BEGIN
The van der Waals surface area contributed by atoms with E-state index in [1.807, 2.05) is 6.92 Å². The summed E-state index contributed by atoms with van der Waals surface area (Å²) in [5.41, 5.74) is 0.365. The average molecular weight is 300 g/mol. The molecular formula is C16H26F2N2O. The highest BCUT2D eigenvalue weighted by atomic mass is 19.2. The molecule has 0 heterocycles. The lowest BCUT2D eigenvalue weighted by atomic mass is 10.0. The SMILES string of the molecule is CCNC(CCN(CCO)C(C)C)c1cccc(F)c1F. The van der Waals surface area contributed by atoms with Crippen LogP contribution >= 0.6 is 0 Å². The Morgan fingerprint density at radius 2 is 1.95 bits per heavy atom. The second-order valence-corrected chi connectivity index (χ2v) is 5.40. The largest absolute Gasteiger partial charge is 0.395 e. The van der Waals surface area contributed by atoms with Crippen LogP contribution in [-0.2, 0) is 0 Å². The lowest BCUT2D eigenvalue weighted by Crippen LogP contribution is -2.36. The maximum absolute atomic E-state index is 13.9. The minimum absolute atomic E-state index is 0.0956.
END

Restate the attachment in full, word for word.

The van der Waals surface area contributed by atoms with E-state index in [1.807, 2.05) is 6.92 Å². The summed E-state index contributed by atoms with van der Waals surface area (Å²) in [5.41, 5.74) is 0.365. The average molecular weight is 300 g/mol. The molecular formula is C16H26F2N2O. The highest BCUT2D eigenvalue weighted by atomic mass is 19.2. The molecule has 0 heterocycles. The lowest BCUT2D eigenvalue weighted by atomic mass is 10.0. The SMILES string of the molecule is CCNC(CCN(CCO)C(C)C)c1cccc(F)c1F. The van der Waals surface area contributed by atoms with Crippen LogP contribution >= 0.6 is 0 Å². The Morgan fingerprint density at radius 2 is 1.95 bits per heavy atom. The second-order valence-corrected chi connectivity index (χ2v) is 5.40. The largest absolute Gasteiger partial charge is 0.395 e. The van der Waals surface area contributed by atoms with Crippen LogP contribution in [-0.2, 0) is 0 Å². The lowest BCUT2D eigenvalue weighted by Crippen LogP contribution is -2.36. The maximum absolute atomic E-state index is 13.9. The minimum absolute atomic E-state index is 0.0956.